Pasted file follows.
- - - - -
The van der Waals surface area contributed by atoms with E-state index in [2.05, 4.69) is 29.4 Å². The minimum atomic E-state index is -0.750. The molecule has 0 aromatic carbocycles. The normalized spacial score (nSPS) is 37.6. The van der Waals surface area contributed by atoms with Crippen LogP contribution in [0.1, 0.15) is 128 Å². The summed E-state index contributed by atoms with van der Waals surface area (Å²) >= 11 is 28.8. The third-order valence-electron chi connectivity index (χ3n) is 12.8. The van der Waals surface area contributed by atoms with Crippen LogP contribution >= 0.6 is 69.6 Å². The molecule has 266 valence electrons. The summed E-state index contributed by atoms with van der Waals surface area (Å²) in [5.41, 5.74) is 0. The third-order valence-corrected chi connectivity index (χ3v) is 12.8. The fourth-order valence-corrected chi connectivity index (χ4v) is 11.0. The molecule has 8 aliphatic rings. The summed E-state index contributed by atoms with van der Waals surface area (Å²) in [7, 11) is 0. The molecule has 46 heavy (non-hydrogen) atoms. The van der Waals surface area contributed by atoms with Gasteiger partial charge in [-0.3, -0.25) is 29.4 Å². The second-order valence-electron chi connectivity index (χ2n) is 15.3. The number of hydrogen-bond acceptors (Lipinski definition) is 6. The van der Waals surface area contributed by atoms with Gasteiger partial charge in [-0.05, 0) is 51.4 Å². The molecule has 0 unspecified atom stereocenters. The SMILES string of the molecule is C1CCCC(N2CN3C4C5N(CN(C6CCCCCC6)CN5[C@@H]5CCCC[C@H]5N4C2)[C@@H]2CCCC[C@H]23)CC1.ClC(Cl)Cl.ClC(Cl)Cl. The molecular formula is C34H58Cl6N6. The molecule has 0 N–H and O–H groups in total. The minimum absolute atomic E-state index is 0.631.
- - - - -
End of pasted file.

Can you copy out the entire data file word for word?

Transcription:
The van der Waals surface area contributed by atoms with E-state index in [2.05, 4.69) is 29.4 Å². The minimum atomic E-state index is -0.750. The molecule has 0 aromatic carbocycles. The normalized spacial score (nSPS) is 37.6. The van der Waals surface area contributed by atoms with Crippen LogP contribution in [0.1, 0.15) is 128 Å². The summed E-state index contributed by atoms with van der Waals surface area (Å²) >= 11 is 28.8. The third-order valence-electron chi connectivity index (χ3n) is 12.8. The van der Waals surface area contributed by atoms with Crippen LogP contribution >= 0.6 is 69.6 Å². The molecule has 266 valence electrons. The summed E-state index contributed by atoms with van der Waals surface area (Å²) in [5.41, 5.74) is 0. The third-order valence-corrected chi connectivity index (χ3v) is 12.8. The fourth-order valence-corrected chi connectivity index (χ4v) is 11.0. The molecule has 8 aliphatic rings. The summed E-state index contributed by atoms with van der Waals surface area (Å²) in [7, 11) is 0. The molecule has 46 heavy (non-hydrogen) atoms. The van der Waals surface area contributed by atoms with Gasteiger partial charge in [-0.3, -0.25) is 29.4 Å². The second-order valence-electron chi connectivity index (χ2n) is 15.3. The number of hydrogen-bond acceptors (Lipinski definition) is 6. The van der Waals surface area contributed by atoms with Gasteiger partial charge in [-0.05, 0) is 51.4 Å². The molecule has 0 unspecified atom stereocenters. The SMILES string of the molecule is C1CCCC(N2CN3C4C5N(CN(C6CCCCCC6)CN5[C@@H]5CCCC[C@H]5N4C2)[C@@H]2CCCC[C@H]23)CC1.ClC(Cl)Cl.ClC(Cl)Cl. The molecular formula is C34H58Cl6N6. The molecule has 0 N–H and O–H groups in total. The minimum absolute atomic E-state index is 0.631.